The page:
HE WAS A PIONEER OF WHAT IS NOW REGARDED AS MODERN ARCHITECTURE AND SIXTEEN OF HIS PROJECTS, IN SEVEN COUNTRIES, ARE ON THE LIST OF UNESCO WORLD HERTIAGE SITES. HERE HE CORRESPONDES WITH ONE OF THE MOST IMPORTANT ARCHITECTURAL AND DESIGN MAGAZINES PROBABLY REGARDING HIS DISAPPOINTING FIRST TRIP TO AMERICA, WHICH HE RECOUNTED IN HIS BOOK “WHEN THE CATHEDRALS WERE WHITE: JOURNEY TO THE COUNTRY OF TIMID PEOPLE”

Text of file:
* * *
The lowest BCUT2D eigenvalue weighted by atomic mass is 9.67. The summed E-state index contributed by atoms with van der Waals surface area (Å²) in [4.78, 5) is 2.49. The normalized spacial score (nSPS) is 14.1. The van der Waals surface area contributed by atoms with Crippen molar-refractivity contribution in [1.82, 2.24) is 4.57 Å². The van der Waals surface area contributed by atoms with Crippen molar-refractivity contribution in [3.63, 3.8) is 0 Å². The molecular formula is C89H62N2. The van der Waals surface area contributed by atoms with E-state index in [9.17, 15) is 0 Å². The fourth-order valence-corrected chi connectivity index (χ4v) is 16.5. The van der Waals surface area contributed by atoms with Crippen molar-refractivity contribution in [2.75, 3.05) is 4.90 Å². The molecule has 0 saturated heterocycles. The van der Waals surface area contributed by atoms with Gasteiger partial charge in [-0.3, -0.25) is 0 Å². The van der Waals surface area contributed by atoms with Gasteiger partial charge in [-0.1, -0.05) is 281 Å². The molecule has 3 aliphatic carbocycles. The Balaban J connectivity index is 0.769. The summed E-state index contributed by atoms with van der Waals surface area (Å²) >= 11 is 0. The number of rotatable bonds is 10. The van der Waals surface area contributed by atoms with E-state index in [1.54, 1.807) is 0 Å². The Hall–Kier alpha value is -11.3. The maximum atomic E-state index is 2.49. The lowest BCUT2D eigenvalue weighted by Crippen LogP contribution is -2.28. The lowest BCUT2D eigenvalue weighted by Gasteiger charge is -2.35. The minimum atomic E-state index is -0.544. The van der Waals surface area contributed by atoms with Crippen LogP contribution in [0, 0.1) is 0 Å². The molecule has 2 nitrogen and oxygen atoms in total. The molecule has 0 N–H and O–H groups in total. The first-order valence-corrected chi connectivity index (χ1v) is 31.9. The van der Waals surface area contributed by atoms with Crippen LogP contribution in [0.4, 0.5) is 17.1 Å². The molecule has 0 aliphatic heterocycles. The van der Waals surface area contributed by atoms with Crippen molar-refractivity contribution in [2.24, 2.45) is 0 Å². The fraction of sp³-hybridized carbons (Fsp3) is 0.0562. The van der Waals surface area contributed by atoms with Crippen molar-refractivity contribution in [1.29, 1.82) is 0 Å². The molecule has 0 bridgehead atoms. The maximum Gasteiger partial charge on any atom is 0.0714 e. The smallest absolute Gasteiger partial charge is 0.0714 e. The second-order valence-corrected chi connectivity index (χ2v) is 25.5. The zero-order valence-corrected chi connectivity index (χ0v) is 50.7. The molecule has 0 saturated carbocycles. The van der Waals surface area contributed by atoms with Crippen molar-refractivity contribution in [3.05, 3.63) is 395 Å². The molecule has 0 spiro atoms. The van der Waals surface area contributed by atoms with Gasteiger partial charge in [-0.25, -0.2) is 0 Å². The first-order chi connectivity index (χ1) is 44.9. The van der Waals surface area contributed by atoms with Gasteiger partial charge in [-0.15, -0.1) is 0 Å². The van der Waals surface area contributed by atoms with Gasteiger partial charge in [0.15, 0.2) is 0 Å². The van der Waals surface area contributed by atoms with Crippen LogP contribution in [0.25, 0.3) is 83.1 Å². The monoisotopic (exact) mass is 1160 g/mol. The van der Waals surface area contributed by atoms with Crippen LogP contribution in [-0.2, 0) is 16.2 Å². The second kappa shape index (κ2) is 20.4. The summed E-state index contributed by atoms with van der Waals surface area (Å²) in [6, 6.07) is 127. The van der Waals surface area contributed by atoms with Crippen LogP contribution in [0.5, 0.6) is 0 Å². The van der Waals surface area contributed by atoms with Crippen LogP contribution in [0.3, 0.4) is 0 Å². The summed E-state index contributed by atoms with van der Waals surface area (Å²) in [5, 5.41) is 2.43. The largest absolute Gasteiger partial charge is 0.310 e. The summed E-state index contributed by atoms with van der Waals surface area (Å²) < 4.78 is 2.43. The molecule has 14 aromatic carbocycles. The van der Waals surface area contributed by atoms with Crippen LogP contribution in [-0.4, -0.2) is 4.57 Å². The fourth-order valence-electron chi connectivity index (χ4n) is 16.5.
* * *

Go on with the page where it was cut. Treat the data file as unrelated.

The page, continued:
LE CORBUSIER (1887-1965) HANDWRITTEN LETTER SIGNED, “Le Corbusier”, 1 pg, 5.5 x 6.75, 24/1/45, to Mr. Charles Mattlage at Architectural Record magazine [New York], a long-running American architectural and design magazine that’s a major source for design news, architect continuing education, and info on sustainability, houses, projects, and materials. Le Corbusier is the Swiss-French architect, designer, painter, author, urban planner, and one of the pioneers of what is now regarded as modern architecture. The letter was handwritten at the end of WWII, at a time when he was almost sixty years old, and had not had a single project realized in ten years. He did his best to promote his architectural projects with government officials and through his writing projects in books and magazines. His first trip to America is generally considered a failure because it produced no commissions and he would soon publish his bittersweet account of his encounter with America. He described New York City as “utterly devoid of harmony” and that “American skyscrapers have not attained the rank of architecture”. But a few years after this letter Le Corbusier would be chosen as one of the Design Consultants for the construction of the United Nations Headquarters in New York. The handwritten letter, in French, with full translation: “Dear Sir, Here’s the title of the newspaper, which can probably be referred to eventually, that notes the beautiful narrative about America….” In fine condition.